Depositors at Russia's Renaissance Credit were rattled on December 14 after the central bank revoked the license of the similarly-named Renaissance Bank.
Renaissance Credit, which is controlled by Russian billionaire oligarch Mikhail Prokhorov, was hit by "floods" of worried depositors in St Petersburg, according to a report by Rosbalt news agency.
However, Alexey Levchenko, chief executive of Renaissance Credit, was dismissive of such reports and any confusion with Renaissance Bank's woes.
"I don't know for whom it's a confusion," Levchenko told bne IntelliNews. "We had not a lot of calls and positive inflow of deposits today so it's a non-issue."
In a December 14 statement on its website, Renaissance Credit said it continues to operate in its "normal mode" and called on its customers "to remain calm and not to succumb to unrest".
The reaction of some depositors indicates how shot the confidence is in Russia's banking sector following the collapse in the ruble, the shock hike in interest rates last December and the surging level of bad loans.
The Central Bank of Russia (CBR) revoked the license of three more lenders, including Moscow-based Renaissance Bank, on December 14 as part of its clean-up of the financial sector. Renaissance was accused of involvement in "high-risk lending" as well as the "questionable" transfer of funds in large quantities overseas.
Russian banks are disappearing at the fastest rate ever as the country's deepening recession makes it easier for the central bank to expose money laundering, dodgy lending practises and the financing of rackets and even terrorism.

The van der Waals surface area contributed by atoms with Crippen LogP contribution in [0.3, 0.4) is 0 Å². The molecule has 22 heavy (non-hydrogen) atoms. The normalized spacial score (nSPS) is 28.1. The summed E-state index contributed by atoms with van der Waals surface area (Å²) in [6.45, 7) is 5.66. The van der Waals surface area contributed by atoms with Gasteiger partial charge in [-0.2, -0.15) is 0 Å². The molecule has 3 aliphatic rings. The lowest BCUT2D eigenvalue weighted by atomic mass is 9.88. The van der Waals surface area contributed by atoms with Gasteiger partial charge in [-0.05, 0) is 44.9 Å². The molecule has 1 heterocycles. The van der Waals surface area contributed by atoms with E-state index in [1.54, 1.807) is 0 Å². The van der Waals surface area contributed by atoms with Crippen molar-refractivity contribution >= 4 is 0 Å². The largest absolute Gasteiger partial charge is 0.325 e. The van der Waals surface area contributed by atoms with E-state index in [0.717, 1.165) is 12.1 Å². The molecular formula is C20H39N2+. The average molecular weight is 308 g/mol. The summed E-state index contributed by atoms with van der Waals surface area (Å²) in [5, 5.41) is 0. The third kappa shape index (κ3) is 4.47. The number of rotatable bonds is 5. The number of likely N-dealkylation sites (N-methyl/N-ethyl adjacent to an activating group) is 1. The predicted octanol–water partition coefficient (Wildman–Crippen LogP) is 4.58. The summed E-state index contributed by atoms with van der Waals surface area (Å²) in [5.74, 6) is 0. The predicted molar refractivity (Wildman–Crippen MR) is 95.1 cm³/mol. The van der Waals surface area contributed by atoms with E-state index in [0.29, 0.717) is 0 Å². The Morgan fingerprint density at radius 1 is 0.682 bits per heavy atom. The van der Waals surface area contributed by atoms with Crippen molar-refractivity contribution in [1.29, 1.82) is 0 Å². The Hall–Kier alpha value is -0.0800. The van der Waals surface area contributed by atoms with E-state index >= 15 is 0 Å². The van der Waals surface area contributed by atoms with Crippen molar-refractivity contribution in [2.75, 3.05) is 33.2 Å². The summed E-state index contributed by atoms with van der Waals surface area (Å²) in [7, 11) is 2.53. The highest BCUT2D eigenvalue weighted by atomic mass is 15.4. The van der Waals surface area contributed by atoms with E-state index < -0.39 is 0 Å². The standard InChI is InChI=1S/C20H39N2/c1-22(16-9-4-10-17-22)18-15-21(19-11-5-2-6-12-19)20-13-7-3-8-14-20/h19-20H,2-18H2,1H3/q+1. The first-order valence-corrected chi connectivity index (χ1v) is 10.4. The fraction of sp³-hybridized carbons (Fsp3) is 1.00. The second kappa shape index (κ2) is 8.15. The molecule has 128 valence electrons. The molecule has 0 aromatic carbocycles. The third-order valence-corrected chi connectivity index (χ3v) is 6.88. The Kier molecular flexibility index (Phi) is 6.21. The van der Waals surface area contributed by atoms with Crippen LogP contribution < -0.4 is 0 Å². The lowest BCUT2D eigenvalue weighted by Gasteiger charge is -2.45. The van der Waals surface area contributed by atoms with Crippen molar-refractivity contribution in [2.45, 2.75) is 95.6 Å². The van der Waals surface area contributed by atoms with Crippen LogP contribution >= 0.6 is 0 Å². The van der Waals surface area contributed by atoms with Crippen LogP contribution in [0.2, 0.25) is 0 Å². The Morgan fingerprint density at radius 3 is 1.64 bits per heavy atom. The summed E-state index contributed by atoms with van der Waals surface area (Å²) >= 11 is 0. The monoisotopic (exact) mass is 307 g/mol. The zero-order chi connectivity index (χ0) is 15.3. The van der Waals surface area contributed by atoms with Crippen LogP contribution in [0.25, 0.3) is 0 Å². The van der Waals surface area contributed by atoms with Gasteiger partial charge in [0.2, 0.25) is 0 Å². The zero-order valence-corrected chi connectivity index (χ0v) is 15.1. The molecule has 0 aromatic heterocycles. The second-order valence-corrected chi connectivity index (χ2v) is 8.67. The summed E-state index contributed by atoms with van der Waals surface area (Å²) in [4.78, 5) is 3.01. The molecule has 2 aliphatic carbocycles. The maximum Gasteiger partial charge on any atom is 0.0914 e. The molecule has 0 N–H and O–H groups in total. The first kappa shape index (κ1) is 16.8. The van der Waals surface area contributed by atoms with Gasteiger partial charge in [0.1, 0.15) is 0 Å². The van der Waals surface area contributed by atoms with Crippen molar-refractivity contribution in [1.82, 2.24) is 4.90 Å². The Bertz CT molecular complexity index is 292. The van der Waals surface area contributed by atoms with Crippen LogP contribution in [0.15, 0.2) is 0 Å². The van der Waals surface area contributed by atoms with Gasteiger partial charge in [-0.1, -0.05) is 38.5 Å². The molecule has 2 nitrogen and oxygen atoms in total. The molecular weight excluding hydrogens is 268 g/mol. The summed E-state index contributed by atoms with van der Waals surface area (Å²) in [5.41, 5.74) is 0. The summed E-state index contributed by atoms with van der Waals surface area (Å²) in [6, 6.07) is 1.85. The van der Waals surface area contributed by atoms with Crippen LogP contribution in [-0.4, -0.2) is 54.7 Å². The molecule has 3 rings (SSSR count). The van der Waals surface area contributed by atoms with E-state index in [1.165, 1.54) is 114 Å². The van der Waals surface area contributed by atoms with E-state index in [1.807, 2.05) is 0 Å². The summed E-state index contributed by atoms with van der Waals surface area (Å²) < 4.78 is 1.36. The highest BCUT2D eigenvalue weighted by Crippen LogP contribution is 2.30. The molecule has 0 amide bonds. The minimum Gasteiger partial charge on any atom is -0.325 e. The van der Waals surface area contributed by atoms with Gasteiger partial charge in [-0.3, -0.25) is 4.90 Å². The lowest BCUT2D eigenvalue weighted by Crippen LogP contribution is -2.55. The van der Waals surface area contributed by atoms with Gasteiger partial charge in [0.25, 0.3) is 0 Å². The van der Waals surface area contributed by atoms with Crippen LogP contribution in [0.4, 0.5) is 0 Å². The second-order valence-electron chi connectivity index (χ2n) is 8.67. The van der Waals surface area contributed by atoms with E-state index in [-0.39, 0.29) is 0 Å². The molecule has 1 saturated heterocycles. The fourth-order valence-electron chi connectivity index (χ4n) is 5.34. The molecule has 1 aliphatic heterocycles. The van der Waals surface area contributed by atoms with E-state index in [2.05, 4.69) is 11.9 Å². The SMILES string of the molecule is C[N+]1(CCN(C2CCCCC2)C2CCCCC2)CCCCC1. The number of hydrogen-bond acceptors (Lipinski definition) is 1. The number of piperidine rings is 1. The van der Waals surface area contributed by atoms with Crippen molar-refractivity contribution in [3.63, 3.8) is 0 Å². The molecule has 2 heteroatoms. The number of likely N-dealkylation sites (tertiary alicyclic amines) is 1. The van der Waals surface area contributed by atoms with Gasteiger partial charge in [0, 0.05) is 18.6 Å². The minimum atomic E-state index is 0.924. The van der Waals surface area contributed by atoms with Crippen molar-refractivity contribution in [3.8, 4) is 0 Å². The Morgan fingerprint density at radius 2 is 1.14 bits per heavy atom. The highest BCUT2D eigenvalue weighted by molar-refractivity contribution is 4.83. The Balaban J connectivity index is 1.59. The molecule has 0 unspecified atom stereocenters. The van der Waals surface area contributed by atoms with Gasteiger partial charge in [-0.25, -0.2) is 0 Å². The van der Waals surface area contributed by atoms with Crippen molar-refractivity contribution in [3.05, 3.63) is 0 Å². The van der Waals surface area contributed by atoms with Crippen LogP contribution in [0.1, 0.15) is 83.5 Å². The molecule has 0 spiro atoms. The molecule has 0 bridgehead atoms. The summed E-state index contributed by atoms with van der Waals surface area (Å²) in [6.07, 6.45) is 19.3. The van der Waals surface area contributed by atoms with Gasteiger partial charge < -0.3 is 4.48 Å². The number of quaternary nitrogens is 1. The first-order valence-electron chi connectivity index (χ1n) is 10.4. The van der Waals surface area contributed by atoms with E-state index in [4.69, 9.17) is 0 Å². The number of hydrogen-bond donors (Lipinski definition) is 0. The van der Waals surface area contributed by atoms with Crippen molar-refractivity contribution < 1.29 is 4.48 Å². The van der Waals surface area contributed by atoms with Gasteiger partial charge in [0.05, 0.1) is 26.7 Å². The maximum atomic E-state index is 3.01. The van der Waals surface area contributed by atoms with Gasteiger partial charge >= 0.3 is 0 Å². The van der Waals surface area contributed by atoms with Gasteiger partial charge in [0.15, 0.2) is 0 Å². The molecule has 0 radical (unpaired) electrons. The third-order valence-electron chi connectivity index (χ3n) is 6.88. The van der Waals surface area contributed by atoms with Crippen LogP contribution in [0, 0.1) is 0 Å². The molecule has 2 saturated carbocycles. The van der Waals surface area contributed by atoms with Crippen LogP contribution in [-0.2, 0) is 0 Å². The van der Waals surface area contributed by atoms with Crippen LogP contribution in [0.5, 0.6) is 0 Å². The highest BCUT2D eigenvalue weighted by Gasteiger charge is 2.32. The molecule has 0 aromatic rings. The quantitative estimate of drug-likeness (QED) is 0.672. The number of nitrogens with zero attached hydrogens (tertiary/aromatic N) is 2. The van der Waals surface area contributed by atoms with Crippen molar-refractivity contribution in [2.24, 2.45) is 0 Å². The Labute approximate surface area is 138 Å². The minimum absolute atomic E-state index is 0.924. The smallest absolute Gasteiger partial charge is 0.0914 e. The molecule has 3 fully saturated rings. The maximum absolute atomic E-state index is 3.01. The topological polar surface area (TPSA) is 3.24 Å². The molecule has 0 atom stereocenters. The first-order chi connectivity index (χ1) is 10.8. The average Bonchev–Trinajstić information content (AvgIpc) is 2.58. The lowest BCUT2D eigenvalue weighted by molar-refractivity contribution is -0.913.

Almost 100 lenders have had their licenses revoked so far this year at a rate of over two a day. The overall number has declined to 696, a far cry from the total of 1,094 in January 2013 when Elvira Nabiullina was appointed to take over as governor of the Central Bank of Russia (CBR) from the long-serving Sergei Ignatiev.
In addition, 78 lenders are currently limited from taking public funds as deposits, according to the CBR's first deputy chairman Mikhail Sukhov. He said a further 151 institutions are providing the regulator with reports on a daily basis.
Herman Gref, chief executive of Russia’s largest lender Sberbank, said on December 9 he expects about 10% of Russian banks will lose their licenses in 2016. Yet Central Bank chief Elvira Nabiullina insists the banking sector is not in crisis mode and is simply going through a difficult time.
"There is no crisis in the Russian banking system," she said in a Moscow press conference on December 11, refuting earlier remaks by Gref that the sector was in the throes of a major crisis. "The banking system just like the economy in general is going through hard times, but it has showed an ability to quickly adjust to the current conditions. It is important that the banks began to choose borrowers carefully, this is important for boosting our economy."
Standard & Poors said on December 14 that Russian banks need RUB850bn ($12bn) for a further capitalisation of the banking system, which it said is facing its biggest challenge in a decade.
Meanwhile, the CBR will increase the credit line available to the state Deposit Insurance Agency (DIA) by RUB140bn ($2bn), the agency said in a statement on December 14.
The regulator's current credit limit for DIA is RUB110bn, and the expansion will more than double funds available for compensating guaranteed deposits for failed banks and banks that had their licenses revoked.